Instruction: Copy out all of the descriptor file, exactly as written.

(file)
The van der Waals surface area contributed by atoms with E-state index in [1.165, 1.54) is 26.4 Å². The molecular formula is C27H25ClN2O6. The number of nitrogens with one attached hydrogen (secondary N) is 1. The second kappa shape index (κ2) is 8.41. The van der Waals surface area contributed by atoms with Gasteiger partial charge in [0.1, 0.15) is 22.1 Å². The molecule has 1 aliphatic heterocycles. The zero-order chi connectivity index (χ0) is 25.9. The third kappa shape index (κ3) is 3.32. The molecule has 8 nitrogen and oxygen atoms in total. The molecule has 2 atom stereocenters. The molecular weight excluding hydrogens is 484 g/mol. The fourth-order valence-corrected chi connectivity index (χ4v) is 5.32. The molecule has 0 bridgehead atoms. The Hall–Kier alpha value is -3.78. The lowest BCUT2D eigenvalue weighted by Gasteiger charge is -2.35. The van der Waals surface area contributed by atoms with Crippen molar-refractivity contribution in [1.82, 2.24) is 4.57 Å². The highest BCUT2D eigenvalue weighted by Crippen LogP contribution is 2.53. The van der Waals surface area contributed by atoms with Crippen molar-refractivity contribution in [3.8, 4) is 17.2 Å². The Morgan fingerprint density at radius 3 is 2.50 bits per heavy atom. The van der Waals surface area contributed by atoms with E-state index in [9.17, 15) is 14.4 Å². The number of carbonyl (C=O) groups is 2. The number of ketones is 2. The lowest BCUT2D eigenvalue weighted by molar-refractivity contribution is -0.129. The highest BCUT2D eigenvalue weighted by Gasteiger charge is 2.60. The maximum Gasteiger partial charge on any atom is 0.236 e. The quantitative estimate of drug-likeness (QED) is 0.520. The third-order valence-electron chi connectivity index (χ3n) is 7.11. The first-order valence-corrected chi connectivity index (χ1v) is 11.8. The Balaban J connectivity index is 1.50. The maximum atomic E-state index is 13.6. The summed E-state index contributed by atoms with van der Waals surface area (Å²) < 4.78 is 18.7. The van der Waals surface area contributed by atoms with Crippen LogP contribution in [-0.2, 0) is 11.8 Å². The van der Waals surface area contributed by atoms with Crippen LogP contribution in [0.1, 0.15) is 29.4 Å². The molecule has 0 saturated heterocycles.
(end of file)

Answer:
The van der Waals surface area contributed by atoms with E-state index in [1.165, 1.54) is 26.4 Å². The molecular formula is C27H25ClN2O6. The number of nitrogens with one attached hydrogen (secondary N) is 1. The second kappa shape index (κ2) is 8.41. The van der Waals surface area contributed by atoms with Gasteiger partial charge in [0.1, 0.15) is 22.1 Å². The molecule has 1 aliphatic heterocycles. The zero-order chi connectivity index (χ0) is 25.9. The third kappa shape index (κ3) is 3.32. The molecule has 8 nitrogen and oxygen atoms in total. The molecule has 2 atom stereocenters. The molecular weight excluding hydrogens is 484 g/mol. The fourth-order valence-corrected chi connectivity index (χ4v) is 5.32. The molecule has 0 bridgehead atoms. The Hall–Kier alpha value is -3.78. The lowest BCUT2D eigenvalue weighted by Gasteiger charge is -2.35. The van der Waals surface area contributed by atoms with Crippen molar-refractivity contribution in [1.82, 2.24) is 4.57 Å². The highest BCUT2D eigenvalue weighted by Crippen LogP contribution is 2.53. The van der Waals surface area contributed by atoms with Crippen molar-refractivity contribution in [3.8, 4) is 17.2 Å². The Morgan fingerprint density at radius 3 is 2.50 bits per heavy atom. The van der Waals surface area contributed by atoms with E-state index in [9.17, 15) is 14.4 Å². The number of carbonyl (C=O) groups is 2. The number of ketones is 2. The lowest BCUT2D eigenvalue weighted by molar-refractivity contribution is -0.129. The highest BCUT2D eigenvalue weighted by Gasteiger charge is 2.60. The maximum Gasteiger partial charge on any atom is 0.236 e. The quantitative estimate of drug-likeness (QED) is 0.520. The third-order valence-electron chi connectivity index (χ3n) is 7.11. The first-order valence-corrected chi connectivity index (χ1v) is 11.8. The Balaban J connectivity index is 1.50. The maximum atomic E-state index is 13.6. The summed E-state index contributed by atoms with van der Waals surface area (Å²) < 4.78 is 18.7. The van der Waals surface area contributed by atoms with Crippen LogP contribution in [-0.2, 0) is 11.8 Å². The van der Waals surface area contributed by atoms with Crippen LogP contribution in [0.1, 0.15) is 29.4 Å². The molecule has 0 saturated heterocycles.